The commissioners will make these ecclesiastics understand that the administrators are disposed to follow the literal execution of the decree of of August 26 with regard to them; but that the fermentation of spirits is such that it would be on their part a great imprudence to relocate to the interior and that the safest for them is to prefer the way of the sea (i.e. leave France) to take them any place they wish to fix their domicile.

The commissioners will declare to these ecclesiastics that they must decide within twenty four hours, at the end of which they will come to receive their declarations.  Time presses and their safety would be compromised by a long delay.

This is a threat.  This so called ‘consul general’ is saying to the faithful priests: either get out or we will throw you to the pikes like what happened to your brothers in Paris.  But that was not my thought when I read it.  My thought was that I had seen this before somewhere.  This wasn’t new; in fact it had already happened in another time and a place, but where?  Then I remembered.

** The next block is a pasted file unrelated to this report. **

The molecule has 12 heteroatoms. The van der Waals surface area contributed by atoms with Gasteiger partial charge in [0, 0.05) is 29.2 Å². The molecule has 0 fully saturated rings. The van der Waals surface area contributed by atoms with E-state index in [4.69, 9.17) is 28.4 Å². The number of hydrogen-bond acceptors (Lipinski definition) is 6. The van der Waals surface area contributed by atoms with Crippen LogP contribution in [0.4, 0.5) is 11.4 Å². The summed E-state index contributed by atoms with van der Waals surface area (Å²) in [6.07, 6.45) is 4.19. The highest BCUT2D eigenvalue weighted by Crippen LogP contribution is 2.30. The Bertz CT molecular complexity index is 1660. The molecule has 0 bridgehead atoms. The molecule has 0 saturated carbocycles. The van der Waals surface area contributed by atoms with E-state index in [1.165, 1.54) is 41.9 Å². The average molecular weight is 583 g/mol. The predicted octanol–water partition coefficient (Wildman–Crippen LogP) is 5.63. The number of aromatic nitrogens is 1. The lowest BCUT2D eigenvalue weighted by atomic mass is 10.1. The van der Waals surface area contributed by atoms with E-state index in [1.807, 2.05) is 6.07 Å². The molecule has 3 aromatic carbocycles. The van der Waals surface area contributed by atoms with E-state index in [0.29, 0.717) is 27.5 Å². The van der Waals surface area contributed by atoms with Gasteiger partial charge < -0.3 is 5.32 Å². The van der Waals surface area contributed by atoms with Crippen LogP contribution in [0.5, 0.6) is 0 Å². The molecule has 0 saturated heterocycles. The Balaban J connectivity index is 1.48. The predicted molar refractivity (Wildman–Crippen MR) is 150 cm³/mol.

Lets think back twenty five years earlier April 2, 1767 when all of the sudden out of nowhere armed royal messengers from the king of Spain, Charles III, arrived at every Jesuit house in his vast realm.  For reasons never explained to them Jesuits of all ages were driven from their houses with nothing but the clothes on their back and a breviary and marched to the sea.  There they were put on ships and after a long ocean journey they were to be unceremoniously dumped on the shore of the Papal States in Italy.

Charles III never made public the reason for this deportation and it was never revealed who planned and organized its method.  It was so well organized and so well planned that it must have had some sort of administrator.  Who was it?  What associations did this person have?  This was in fact the focal point of the whole suppression conspiracy.  The instantaneous annihilation of the Church’s most potent religious order from the whole of the vast Spanish empire.  And now it was being repeated, but being applied to the whole of the French clergy.  Who was behind this?

All those Jesuits being marched to the sea were but a precursor and a foreshadowing.  Not just of what happened in France in 1792, but of the Soviet march to the gulag and the Nazi trains to the death camps and the sadder sight of might have been mothers being goaded into abortion ‘clinics’.  First the Jesuits, then the priests, then the whole Church, then the whole people, then humanity itself.  Or maybe this is all just a coincidence?

Please go to Confession and pray three Hail Marys in honor of the Immaculate Heart of Mary.